• Sugar Balance - Blocks The Sugar Cravings Naturally

    A couple of years back I was running my business and doing freelance work for my old employer in addition to having two little children, among whom was not in college yet. I was spread too thin, forever doing two or three items at a time and honestly not performing any of them properly. The end result was feeling overwhelmed and anxious, lacking patience and being tired after nine hours .


    Enough was enough and that I made some changes to my life, which included going back into yoga, taking up running and practicing mindfulness, but I also knew that my diet was really important. As a Sugar Balance Nutritional Therapist my diet was pretty great anyway, but just like most people there is always room for advancement!


    If you're under pressure or suffer with anxiety or depression among the most important things you can do is keep your glucose levels stable. This makes sense when you think that blood sugar levels are tightly tied to our fight or flight reaction, raising when we believe trying ideas and crashing when a stressful situation or time period is over. Regularly high blood sugars are linked with anxiety and varying blood sugars with melancholy.


    In order to prepare our bodies and minds to manage this flight or fight reaction better we could eat in a way that keeps our blood sugars stable, rather than adding to the problem by eating foods which also trigger drops and spikes.


    And on the caffeine aspect it is not only coffee -- chocolate, tea and of course energy drinks have a lot of caffeine too. The best way to decrease sugar would be to halve the quantity you're now eating and then a week after halve it again so that you phase it out slowly. The same with caffeine if you are drinking six carbonated beverages a day cut it down to five for each week, then four, etc.. This avoids any withdrawal effects which leave you feeling worse rather than better.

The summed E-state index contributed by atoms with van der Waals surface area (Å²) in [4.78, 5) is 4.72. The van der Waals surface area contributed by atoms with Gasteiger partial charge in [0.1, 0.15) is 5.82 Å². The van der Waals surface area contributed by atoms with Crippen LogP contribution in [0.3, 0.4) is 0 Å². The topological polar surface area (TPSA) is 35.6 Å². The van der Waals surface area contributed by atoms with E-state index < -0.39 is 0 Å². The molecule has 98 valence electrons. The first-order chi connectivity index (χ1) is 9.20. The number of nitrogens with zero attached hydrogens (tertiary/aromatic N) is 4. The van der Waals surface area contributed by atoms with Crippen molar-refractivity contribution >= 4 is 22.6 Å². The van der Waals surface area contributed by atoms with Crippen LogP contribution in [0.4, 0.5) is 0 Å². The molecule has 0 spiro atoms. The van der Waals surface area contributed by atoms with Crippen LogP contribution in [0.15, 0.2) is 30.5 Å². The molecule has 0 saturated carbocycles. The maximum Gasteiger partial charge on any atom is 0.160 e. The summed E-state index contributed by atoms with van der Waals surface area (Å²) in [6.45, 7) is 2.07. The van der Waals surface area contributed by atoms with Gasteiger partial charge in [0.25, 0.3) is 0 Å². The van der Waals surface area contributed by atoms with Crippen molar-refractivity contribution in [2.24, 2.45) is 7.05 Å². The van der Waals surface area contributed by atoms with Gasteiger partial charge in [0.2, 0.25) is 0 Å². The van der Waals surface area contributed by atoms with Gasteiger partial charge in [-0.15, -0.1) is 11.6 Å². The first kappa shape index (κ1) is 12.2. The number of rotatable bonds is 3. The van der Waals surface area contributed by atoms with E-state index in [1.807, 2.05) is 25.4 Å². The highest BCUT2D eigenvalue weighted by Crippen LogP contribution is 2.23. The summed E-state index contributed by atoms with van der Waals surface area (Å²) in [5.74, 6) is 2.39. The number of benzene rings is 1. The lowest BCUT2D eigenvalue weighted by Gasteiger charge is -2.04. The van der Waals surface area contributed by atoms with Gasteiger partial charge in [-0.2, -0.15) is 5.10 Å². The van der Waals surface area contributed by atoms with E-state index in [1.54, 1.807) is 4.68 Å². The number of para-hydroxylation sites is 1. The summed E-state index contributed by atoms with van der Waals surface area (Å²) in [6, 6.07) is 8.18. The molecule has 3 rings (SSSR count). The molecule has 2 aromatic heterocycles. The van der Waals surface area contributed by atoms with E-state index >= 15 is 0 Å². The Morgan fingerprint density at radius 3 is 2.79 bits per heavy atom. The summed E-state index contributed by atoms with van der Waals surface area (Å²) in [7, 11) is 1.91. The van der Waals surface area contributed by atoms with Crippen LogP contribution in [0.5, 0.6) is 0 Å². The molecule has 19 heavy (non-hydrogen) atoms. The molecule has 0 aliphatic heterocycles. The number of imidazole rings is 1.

Instead of cereal, start the day with an adequate breakfast, ideally within one hour of stirring, and always containing some protein. Subsequently eat roughly every three hours, without the big gaps that allow blood sugar to drop. All your meals and snacks should contain some protein, good fats and vegetables in addition to some complex carbohydrates such as seeds, nuts, beans, lentils, oats and rice.


    Breakfast: Eggs are a terrific option with berries and mushrooms, as is a oat established breakfast such as porridge with additional nuts and seeds for protein.

    Morning Snack: Keep it simple and portable with a apple or pear and a handful of walnuts or pumpkin seeds

    Lunch: Tinned Mackerel or Sardines are excellent with salad, or chicken with rocket and avocado on a wholemeal wrapping or leftovers of the night's dinner.

    Afternoon Snack: I like two or three oat cakes with no extra Sugar Balance peanut butter or some chopped veggies dipped in houmous

    Dinner: Stick with quick choices like grilled salmon or chicken spread with shop bought pesto and grilled with lots of steamed veggies or a omelette with chopped onions, mushrooms and peppers with a big salad.

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